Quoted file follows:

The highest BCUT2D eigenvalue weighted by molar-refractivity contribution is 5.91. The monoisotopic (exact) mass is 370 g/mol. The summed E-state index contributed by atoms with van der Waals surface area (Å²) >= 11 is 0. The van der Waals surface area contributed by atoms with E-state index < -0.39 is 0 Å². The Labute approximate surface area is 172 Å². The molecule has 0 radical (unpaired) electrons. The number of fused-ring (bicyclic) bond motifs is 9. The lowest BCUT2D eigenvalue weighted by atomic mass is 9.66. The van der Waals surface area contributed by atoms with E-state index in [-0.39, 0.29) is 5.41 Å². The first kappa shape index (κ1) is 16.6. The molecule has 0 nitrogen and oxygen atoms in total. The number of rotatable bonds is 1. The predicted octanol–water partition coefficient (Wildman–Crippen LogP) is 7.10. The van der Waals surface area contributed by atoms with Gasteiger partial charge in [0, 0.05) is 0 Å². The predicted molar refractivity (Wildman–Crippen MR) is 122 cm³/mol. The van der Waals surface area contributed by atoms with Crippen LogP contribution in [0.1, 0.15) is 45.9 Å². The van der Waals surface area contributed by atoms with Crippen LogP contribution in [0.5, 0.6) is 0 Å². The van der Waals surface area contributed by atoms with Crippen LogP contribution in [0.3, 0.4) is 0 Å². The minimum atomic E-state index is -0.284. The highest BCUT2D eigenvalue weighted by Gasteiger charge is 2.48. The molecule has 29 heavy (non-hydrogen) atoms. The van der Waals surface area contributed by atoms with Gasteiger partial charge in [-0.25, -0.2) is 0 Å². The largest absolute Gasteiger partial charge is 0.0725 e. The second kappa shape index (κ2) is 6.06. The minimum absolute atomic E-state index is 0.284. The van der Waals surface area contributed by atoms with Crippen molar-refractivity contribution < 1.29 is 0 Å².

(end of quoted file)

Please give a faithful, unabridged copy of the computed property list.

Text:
The highest BCUT2D eigenvalue weighted by molar-refractivity contribution is 5.91. The monoisotopic (exact) mass is 370 g/mol. The summed E-state index contributed by atoms with van der Waals surface area (Å²) >= 11 is 0. The van der Waals surface area contributed by atoms with E-state index < -0.39 is 0 Å². The Labute approximate surface area is 172 Å². The molecule has 0 radical (unpaired) electrons. The number of fused-ring (bicyclic) bond motifs is 9. The lowest BCUT2D eigenvalue weighted by atomic mass is 9.66. The van der Waals surface area contributed by atoms with E-state index in [-0.39, 0.29) is 5.41 Å². The first kappa shape index (κ1) is 16.6. The molecule has 0 nitrogen and oxygen atoms in total. The number of rotatable bonds is 1. The predicted octanol–water partition coefficient (Wildman–Crippen LogP) is 7.10. The van der Waals surface area contributed by atoms with Gasteiger partial charge in [0, 0.05) is 0 Å². The predicted molar refractivity (Wildman–Crippen MR) is 122 cm³/mol. The van der Waals surface area contributed by atoms with Crippen LogP contribution in [0.1, 0.15) is 45.9 Å². The van der Waals surface area contributed by atoms with Crippen LogP contribution in [0.5, 0.6) is 0 Å². The van der Waals surface area contributed by atoms with Crippen LogP contribution in [0.3, 0.4) is 0 Å². The minimum atomic E-state index is -0.284. The highest BCUT2D eigenvalue weighted by Gasteiger charge is 2.48. The molecule has 29 heavy (non-hydrogen) atoms. The van der Waals surface area contributed by atoms with Gasteiger partial charge in [-0.25, -0.2) is 0 Å². The largest absolute Gasteiger partial charge is 0.0725 e. The second kappa shape index (κ2) is 6.06. The minimum absolute atomic E-state index is 0.284. The van der Waals surface area contributed by atoms with Crippen molar-refractivity contribution < 1.29 is 0 Å².